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Anonymous Monk has asked for the wisdom of the Perl Monks concerning the following question:

Hi Monks,

I read a png file and want to work with the image data, A set of colors I consider as foreground all others as background. I convert the png data into a string of 0/1s and store them as one string per line (@sw)

I have two slow working versions ....

My first try was to read out every pixel-color:

use GD::Simple; my $png = GD::Image->newFromPng('test.png'); my @sw; my ($width, $height) = $png->getBounds; for my $x ( 0 .. $width-1 ) { for my $y ( 0 .. $height-1 ) { $sw[$y].=getPixel($x,$y); } } sub getPixel { my $p; my ($index) = $png->getPixel($_[0],$_[1]); my ($r,$g,$b) = $png->rgb($index); if ($b>128 || $r>128) {$p=0;} else {$p=1;} return $p; }
But this was really, really slow.

The next try was to use GD::wbmp. It is much faster, but for several foreground-colors this seems far away from optimum.

use GD::Simple; my $png = GD::Image->newFromPng('test.png'); my @sw; my $pdata=''; my ($bx, $by) = $png->getBounds; my @col; # foreground colo +rs for (0..$png->colorsTotal) { my ($r,$g,$b) = $png->rgb($_); push (@col,$_) unless ($b>128 || $r>128); } $pdata |= ~$png->wbmp($_) foreach (@col); our $zlen=int(($bx+7)/8); # number of Bytes + per line my $pos=6; my $y=0; # position after +Header of WBMP while ($pos<length($pdata)) { $sw[$y]=''; for (1..$zlen) {$sw[$y].=sprintf("%08b",ord(substr($pdata,$pos++,1 +))); } # convert binary data into string $y++; }
Do you have a better(faster) idea, to convert the png data to a 0/1 bit stream by using the color definition in @col ?

Thanks for your help !!!

Replies are listed 'Best First'.
Re: working with png data
by vr (Deacon) on Sep 09, 2019 at 16:19 UTC

    Are you sure you need to extract all possible colors into that @col? There can be up to 2**24 of them in a PNG... A couple alternatives to mask areas with both R and B not more than 128 (if I'm reading your code and guessing your intent correctly):

    use strict; use warnings; use feature 'say'; use Data::Dump 'dd'; use PDL; use PDL::NiceSlice; use PDL::IO::Image; #system 'convert rose: -resize 50% rose.png'; my $image = PDL::IO::Image-> new_from_file('rose.png') -> pixels_to_pdl; my $mask = ($image(,,(0)) <= 128) & ($image(,,(2)) <= 128); print $mask; __END__ [ [1 1 1 1 1 1 1 1 1 1 1 1 1 1 0 0 0 0 0 0 0 0 0 0 1 1 1 1 1 1 0 0 1 1 +1] [1 1 1 1 1 1 1 1 1 1 1 1 1 1 0 0 0 0 0 0 0 0 0 0 1 1 1 1 1 1 1 0 1 1 +1] [1 1 1 1 1 1 1 1 1 1 1 1 1 1 1 0 0 0 0 0 1 0 0 0 0 1 1 1 1 1 1 0 0 0 +1] [1 1 1 1 1 1 1 1 1 1 1 1 1 1 1 1 0 0 1 1 0 1 1 0 0 1 1 1 1 1 1 1 1 1 +1] [1 1 1 1 1 1 1 1 1 1 1 1 1 0 0 0 0 0 0 0 0 1 0 0 0 0 0 0 0 1 1 0 0 0 +1] [1 1 1 1 1 1 1 1 1 1 1 1 0 0 0 0 0 0 0 0 0 0 0 0 0 0 0 0 0 0 0 0 0 0 +0] [1 1 1 1 0 0 0 1 1 1 1 0 0 0 0 0 0 0 0 0 0 0 0 0 0 0 0 0 0 0 0 0 0 0 +0] [1 1 1 1 0 0 0 0 0 0 0 0 0 0 0 0 0 0 0 0 0 0 0 0 0 0 0 0 0 0 0 0 0 0 +0] [1 1 1 1 1 0 0 0 0 0 0 0 0 0 0 0 0 0 0 0 0 0 0 0 0 0 0 0 0 0 0 0 0 0 +0] [1 1 1 1 1 1 0 0 0 0 0 0 0 0 0 0 0 0 0 0 0 0 0 0 0 0 0 0 0 0 1 1 1 0 +0] [1 1 1 1 1 1 0 0 0 0 0 0 0 0 0 0 0 0 0 0 0 0 0 0 0 0 0 0 0 0 1 0 1 0 +0] [1 1 1 1 0 0 0 0 0 0 0 0 0 0 0 0 0 0 0 0 0 0 0 0 0 0 0 0 0 1 1 1 1 1 +1] [1 1 1 0 0 0 0 0 1 0 0 0 0 0 0 0 0 0 0 0 0 0 0 0 0 0 0 0 0 1 1 1 1 1 +1] [1 1 1 0 0 0 0 1 1 0 0 0 0 0 0 0 0 0 0 0 0 0 0 0 0 0 0 0 1 1 0 1 1 1 +1] [1 1 1 0 0 0 0 1 1 0 0 0 0 0 0 0 0 0 0 0 0 0 0 0 0 0 0 1 1 0 1 1 1 1 +1] [1 1 1 1 1 1 1 1 0 0 0 0 0 0 0 0 0 0 0 0 0 0 0 0 0 0 0 1 1 1 1 1 1 1 +1] [1 1 1 1 1 1 1 1 0 0 0 0 0 0 0 0 0 0 0 0 0 0 0 0 1 0 0 1 1 1 1 1 1 1 +1] [1 1 1 1 1 1 1 1 1 0 0 0 0 0 0 0 1 0 1 1 0 0 1 1 1 0 0 1 1 1 1 1 1 1 +1] [1 1 1 1 1 1 0 0 1 1 1 0 0 0 0 0 0 0 1 1 1 1 1 1 1 0 1 1 1 1 1 1 1 1 +1] [1 1 1 1 1 0 0 0 0 1 0 0 0 0 0 0 0 1 1 1 1 1 1 1 1 1 1 1 1 1 1 1 1 1 +1] [1 1 1 1 1 0 0 0 0 0 0 0 0 0 0 0 0 1 1 1 1 1 1 1 1 1 1 1 1 1 1 1 1 1 +1] [1 1 1 1 1 0 0 0 0 0 0 0 0 0 0 0 0 1 1 1 1 1 1 1 1 1 1 1 1 1 1 1 1 1 +1] [1 1 1 1 1 0 0 0 0 0 0 0 0 0 0 0 0 0 1 1 1 1 1 1 1 1 1 1 1 1 1 1 1 1 +1] ]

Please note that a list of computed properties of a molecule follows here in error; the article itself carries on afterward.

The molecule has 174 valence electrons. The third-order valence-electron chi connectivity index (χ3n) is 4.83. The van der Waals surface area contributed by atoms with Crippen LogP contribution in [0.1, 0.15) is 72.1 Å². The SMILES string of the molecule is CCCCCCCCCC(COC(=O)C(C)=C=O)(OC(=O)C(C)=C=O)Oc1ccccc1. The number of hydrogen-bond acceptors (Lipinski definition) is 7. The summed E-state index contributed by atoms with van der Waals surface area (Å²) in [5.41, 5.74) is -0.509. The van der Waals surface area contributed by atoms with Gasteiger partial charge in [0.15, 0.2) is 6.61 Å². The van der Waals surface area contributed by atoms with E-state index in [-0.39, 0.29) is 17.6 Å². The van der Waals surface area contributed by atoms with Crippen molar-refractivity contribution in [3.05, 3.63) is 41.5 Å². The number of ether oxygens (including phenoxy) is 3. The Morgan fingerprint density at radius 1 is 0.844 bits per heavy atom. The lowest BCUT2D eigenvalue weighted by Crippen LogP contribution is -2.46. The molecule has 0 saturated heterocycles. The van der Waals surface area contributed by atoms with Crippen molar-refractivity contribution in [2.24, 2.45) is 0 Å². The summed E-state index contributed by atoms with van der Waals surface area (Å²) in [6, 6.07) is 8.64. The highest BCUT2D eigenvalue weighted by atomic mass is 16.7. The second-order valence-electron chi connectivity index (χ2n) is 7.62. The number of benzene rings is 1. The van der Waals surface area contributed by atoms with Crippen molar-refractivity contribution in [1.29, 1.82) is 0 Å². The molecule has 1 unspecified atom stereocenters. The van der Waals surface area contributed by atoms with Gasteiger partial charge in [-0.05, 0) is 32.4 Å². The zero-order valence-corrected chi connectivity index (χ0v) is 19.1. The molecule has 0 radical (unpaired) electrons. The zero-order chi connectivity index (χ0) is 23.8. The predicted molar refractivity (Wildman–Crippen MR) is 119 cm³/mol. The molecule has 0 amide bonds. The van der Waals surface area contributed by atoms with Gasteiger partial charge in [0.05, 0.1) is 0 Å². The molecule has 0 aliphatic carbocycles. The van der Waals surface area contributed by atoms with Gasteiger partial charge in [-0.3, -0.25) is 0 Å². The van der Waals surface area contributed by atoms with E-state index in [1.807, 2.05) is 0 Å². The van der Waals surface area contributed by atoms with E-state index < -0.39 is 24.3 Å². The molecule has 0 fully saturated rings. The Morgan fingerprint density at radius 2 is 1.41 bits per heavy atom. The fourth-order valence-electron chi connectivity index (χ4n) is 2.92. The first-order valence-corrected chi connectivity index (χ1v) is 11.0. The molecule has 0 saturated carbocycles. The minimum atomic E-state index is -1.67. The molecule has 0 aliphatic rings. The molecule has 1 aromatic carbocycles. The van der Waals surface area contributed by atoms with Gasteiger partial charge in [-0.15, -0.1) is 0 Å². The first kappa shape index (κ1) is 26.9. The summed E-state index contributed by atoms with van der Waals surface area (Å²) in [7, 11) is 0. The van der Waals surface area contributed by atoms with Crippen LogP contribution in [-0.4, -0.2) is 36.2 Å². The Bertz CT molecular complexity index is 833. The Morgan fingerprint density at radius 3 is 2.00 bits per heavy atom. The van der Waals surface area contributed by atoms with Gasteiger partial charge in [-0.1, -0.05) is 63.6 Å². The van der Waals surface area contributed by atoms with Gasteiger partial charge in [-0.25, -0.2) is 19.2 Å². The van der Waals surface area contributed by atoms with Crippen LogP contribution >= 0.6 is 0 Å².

Or using Imager:

    use strict; use warnings; use feature 'say'; use Data::Dump 'dd'; use Imager; my $i = Imager-> new( file => 'rose.png' ); my $w = $i-> getwidth; my $m = Imager::transform2( { rpnexpr => << 'END' x y getp1 !pix @pix red 128 le @pix blue 128 le and 255 0 if 0 0 rgb END }, $i )-> convert( preset => 'red' ); $m-> write( data => \my $data, type => 'raw' ); $data =~ tr/\0\377/01/; say for unpack "(a$w)*", $data; __END__ 11111111111111000000000011111100111 11111111111111000000000011111110111 11111111111111100000100001111110001 11111111111111110011011001111111111 11111111111110000000010000000110001 11111111111100000000000000000000000 11110001111000000000000000000000000 11110000000000000000000000000000000 11111000000000000000000000000000000 11111100000000000000000000000011100 11111100000000000000000000000010100 11110000000000000000000000000111111 11100000100000000000000000000111111 11100001100000000000000000001101111 11100001100000000000000000011011111 11111111000000000000000000011111111 11111111000000000000000010011111111 11111111100000001011001110011111111 11111100111000000011111110111111111 11111000010000000111111111111111111 11111000000000000111111111111111111 11111000000000000111111111111111111 11111000000000000011111111111111111

    Here RPN DSL (described to compile to very fast code) is used to compute result and put it into red channel, which then is extracted to a one channel image. Last 3 lines are there to produce demo output only.

    Both results match of course, but dump of your @sw is different. Either I misread your code, or it has problems (it emits warnings, by the way), I didn't investigate.